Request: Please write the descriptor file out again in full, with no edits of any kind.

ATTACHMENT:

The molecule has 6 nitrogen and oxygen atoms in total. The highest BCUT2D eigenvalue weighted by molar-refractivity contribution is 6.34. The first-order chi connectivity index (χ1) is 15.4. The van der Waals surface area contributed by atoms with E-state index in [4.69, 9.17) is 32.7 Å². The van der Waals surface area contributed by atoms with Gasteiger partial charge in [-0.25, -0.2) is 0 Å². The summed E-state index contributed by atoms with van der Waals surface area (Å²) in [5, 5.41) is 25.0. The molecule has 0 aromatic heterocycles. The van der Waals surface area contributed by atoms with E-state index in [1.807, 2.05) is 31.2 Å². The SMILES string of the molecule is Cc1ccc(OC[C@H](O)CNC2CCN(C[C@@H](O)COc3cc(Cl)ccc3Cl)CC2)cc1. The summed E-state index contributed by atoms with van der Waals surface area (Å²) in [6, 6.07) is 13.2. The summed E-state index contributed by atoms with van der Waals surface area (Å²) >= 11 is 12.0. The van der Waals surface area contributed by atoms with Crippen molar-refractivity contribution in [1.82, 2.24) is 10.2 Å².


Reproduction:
The molecule has 6 nitrogen and oxygen atoms in total. The highest BCUT2D eigenvalue weighted by molar-refractivity contribution is 6.34. The first-order chi connectivity index (χ1) is 15.4. The van der Waals surface area contributed by atoms with E-state index in [4.69, 9.17) is 32.7 Å². The van der Waals surface area contributed by atoms with Gasteiger partial charge in [-0.25, -0.2) is 0 Å². The summed E-state index contributed by atoms with van der Waals surface area (Å²) in [5, 5.41) is 25.0. The molecule has 0 aromatic heterocycles. The van der Waals surface area contributed by atoms with E-state index in [1.807, 2.05) is 31.2 Å². The SMILES string of the molecule is Cc1ccc(OC[C@H](O)CNC2CCN(C[C@@H](O)COc3cc(Cl)ccc3Cl)CC2)cc1. The summed E-state index contributed by atoms with van der Waals surface area (Å²) in [6, 6.07) is 13.2. The summed E-state index contributed by atoms with van der Waals surface area (Å²) >= 11 is 12.0. The van der Waals surface area contributed by atoms with Crippen molar-refractivity contribution in [1.82, 2.24) is 10.2 Å².